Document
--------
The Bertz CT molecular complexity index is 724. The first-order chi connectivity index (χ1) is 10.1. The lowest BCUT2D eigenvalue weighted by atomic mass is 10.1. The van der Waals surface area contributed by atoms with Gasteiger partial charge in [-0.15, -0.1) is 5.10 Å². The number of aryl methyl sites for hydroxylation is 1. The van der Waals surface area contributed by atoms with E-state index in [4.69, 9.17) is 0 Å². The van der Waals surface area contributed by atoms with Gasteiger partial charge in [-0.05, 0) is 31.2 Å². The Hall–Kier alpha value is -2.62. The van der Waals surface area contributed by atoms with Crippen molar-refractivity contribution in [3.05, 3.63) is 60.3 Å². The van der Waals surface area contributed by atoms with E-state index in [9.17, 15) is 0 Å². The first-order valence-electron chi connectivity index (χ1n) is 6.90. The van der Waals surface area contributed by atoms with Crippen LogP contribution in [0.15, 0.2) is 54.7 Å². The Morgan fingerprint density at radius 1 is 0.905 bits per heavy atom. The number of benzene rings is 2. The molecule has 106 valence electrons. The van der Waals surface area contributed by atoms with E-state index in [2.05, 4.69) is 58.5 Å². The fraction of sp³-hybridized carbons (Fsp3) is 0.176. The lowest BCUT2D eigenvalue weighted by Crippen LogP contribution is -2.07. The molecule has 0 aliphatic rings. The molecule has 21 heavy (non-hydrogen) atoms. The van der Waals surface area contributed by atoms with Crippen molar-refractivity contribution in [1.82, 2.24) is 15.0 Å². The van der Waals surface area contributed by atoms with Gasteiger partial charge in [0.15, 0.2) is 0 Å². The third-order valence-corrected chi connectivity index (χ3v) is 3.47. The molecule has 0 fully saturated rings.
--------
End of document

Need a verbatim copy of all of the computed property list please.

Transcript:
The Bertz CT molecular complexity index is 724. The first-order chi connectivity index (χ1) is 10.1. The lowest BCUT2D eigenvalue weighted by atomic mass is 10.1. The van der Waals surface area contributed by atoms with Gasteiger partial charge in [-0.15, -0.1) is 5.10 Å². The number of aryl methyl sites for hydroxylation is 1. The van der Waals surface area contributed by atoms with E-state index in [4.69, 9.17) is 0 Å². The van der Waals surface area contributed by atoms with Gasteiger partial charge in [-0.05, 0) is 31.2 Å². The Hall–Kier alpha value is -2.62. The van der Waals surface area contributed by atoms with Crippen molar-refractivity contribution in [3.05, 3.63) is 60.3 Å². The van der Waals surface area contributed by atoms with E-state index in [9.17, 15) is 0 Å². The first-order valence-electron chi connectivity index (χ1n) is 6.90. The van der Waals surface area contributed by atoms with Crippen LogP contribution in [0.15, 0.2) is 54.7 Å². The Morgan fingerprint density at radius 1 is 0.905 bits per heavy atom. The number of benzene rings is 2. The molecule has 106 valence electrons. The van der Waals surface area contributed by atoms with E-state index in [2.05, 4.69) is 58.5 Å². The fraction of sp³-hybridized carbons (Fsp3) is 0.176. The lowest BCUT2D eigenvalue weighted by Crippen LogP contribution is -2.07. The molecule has 0 aliphatic rings. The molecule has 21 heavy (non-hydrogen) atoms. The van der Waals surface area contributed by atoms with Crippen molar-refractivity contribution in [1.82, 2.24) is 15.0 Å². The van der Waals surface area contributed by atoms with Gasteiger partial charge in [0.15, 0.2) is 0 Å². The third-order valence-corrected chi connectivity index (χ3v) is 3.47. The molecule has 0 fully saturated rings.